The Canadian women won bronze with their 1-0 defeat of Chile. The lone goal came from Brienne Stairs in the 51st minute. It was her first goal of the tournament. This is just the fifth women’s field hockey medal for Canada in Pan Am Games history and the first since a bronze at Winnipeg 1999. Canada found itself in the bronze medal match after a 3-0 loss to the United States in Wednesday’s semifinal. Canada’s leading scorer in the tournament was Karli Johansen with four goals, while goalkeeper Kaitlyn Williams allowed just nine to be scored against her in six games.
“It’s the first time that this program has won a medal in 16 years at a Pan Am Games, let alone a Pan Am Games at home,” said coach Ian Rutledge. “This will be a life-time memory for this group of athletes. They will probably never play another Games at home for a long time. And to win a medal in front of a home crowd – I am sure that will be seeped in their memories for a long time.”
“It feels great,” said captain Kate Gillis. “Not the colour we wanted but definitely a colour. We are very excited to finish this tournament off with a win and get some hardware.”
Patrice Boily-Martineau won a bronze medal in the men’s -75kg division after his 5-0 semifinal loss to American Thomas Scott. Boily-Martineau was a late addition to the Pan Am team, with his participation only confirmed on Sunday. He had finished the round robin portion of the competition in second place in his pool with one win, one loss and one tie before going on to earn Canada’s third karate medal of the Games.
“I am a defensive competitor in general,” said Boily-Martineau of his semifinal match. “We had a good match, I made one little mistake which cost me the match. But I’m still happy with my good combat. There wasn’t much missing from my performance.”
Canada defeated the USA 111-108 in overtime to book a spot in Saturday’s men’s basketball final. Canada’s big boys came to play on Day 14. Andrew Nicholson dropped 31 points and grabbed 10 rebounds to lead the charge. 18-year-old Jamal Murray was amazing late to seal the victory, scoring the game-winning three pointer late in overtime to complete the upset. Murray finished with 22 points and 6 assists. Anthony Bennett also had a huge game, adding 18 points and 14 rebounds.
The Canadians will face Brazil in the final on Day 15. They will be hoping to follow after the women’s team, who won TO2015 gold earlier in the Games.
After finishing second with a 4-1 record in the round robin portion of the competition, Canada played the top-ranked United States in the semifinal, from which the winner would advance directly to the gold medal game on Sunday. Canada’s only loss in the round robin had been 7-0 to the USA. The Americans struck early in the semi, putting up three runs in the bottom of the first inning. That was the difference as Canada could only put one on the board in each of the second and fifth innings to lose 5-2. That places Canada into Saturday’s game against Puerto Rico from which the winner will play the USA for gold while the loser will take home bronze.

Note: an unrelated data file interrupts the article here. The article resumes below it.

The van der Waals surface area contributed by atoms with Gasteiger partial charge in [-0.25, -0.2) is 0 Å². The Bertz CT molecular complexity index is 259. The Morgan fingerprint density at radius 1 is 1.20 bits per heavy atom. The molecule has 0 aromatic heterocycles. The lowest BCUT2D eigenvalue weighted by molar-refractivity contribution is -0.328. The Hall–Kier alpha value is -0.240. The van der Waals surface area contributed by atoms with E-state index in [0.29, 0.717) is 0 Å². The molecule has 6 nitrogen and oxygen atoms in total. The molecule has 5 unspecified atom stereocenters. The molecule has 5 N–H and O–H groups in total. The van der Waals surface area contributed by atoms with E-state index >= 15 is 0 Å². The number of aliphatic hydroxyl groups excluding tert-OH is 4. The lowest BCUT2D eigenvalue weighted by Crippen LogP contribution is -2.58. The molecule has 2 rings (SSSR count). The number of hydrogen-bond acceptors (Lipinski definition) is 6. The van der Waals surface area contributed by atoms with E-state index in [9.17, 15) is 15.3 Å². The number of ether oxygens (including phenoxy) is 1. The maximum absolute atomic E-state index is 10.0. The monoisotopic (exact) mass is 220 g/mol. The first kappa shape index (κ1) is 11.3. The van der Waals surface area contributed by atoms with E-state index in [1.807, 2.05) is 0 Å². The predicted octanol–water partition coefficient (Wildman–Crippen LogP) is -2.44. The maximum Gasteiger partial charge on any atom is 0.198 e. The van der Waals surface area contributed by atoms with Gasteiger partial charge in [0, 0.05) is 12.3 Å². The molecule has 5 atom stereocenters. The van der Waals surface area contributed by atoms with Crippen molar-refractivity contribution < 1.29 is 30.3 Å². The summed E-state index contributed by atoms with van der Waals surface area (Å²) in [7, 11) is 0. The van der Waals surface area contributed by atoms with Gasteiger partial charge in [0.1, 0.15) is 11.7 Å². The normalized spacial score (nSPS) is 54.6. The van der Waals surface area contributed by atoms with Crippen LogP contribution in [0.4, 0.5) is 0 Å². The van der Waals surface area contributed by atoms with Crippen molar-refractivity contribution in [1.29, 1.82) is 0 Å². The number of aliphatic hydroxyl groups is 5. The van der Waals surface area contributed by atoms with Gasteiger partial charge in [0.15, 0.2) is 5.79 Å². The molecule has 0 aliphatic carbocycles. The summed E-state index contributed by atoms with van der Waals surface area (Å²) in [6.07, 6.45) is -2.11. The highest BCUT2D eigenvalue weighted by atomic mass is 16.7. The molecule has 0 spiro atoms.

“We are right where we need to be,” said coach Mark Smith. “This was a really good test for us tonight. We knew it would be tough and it was. The girls are building and confidence is right where it needs to be. We need to take care of business (Saturday) night but I am excited about Sunday.”
Canada lost their semifinal matchup 3-1 to Argentina on Day 14 and will play in the bronze medal match on Sunday. Canada kept it close in every set, but was unable to score the clutch points that were needed against a strong Argentinian squad. Gavin Schmitt did his best to lead the Canadian men to the gold medal final, but the effort fell just short.
The women’s baseball team was defeated 3-1 in their final preliminary round game against the USA on Friday. Starting pitcher Jessica Bérubé pitched 5.1 innings, giving up only 2 earned runs while striking out 7. Second baseman Nicole Luchanski went 2-for-4 and had the lone Canadian RBI. By virtue of their second place finish in the round robin, they will take on Venezuela in the bronze medal match on Saturday with the winner advancing to face the United States for gold on Sunday.
For full Team Canada results from Day 14, click here.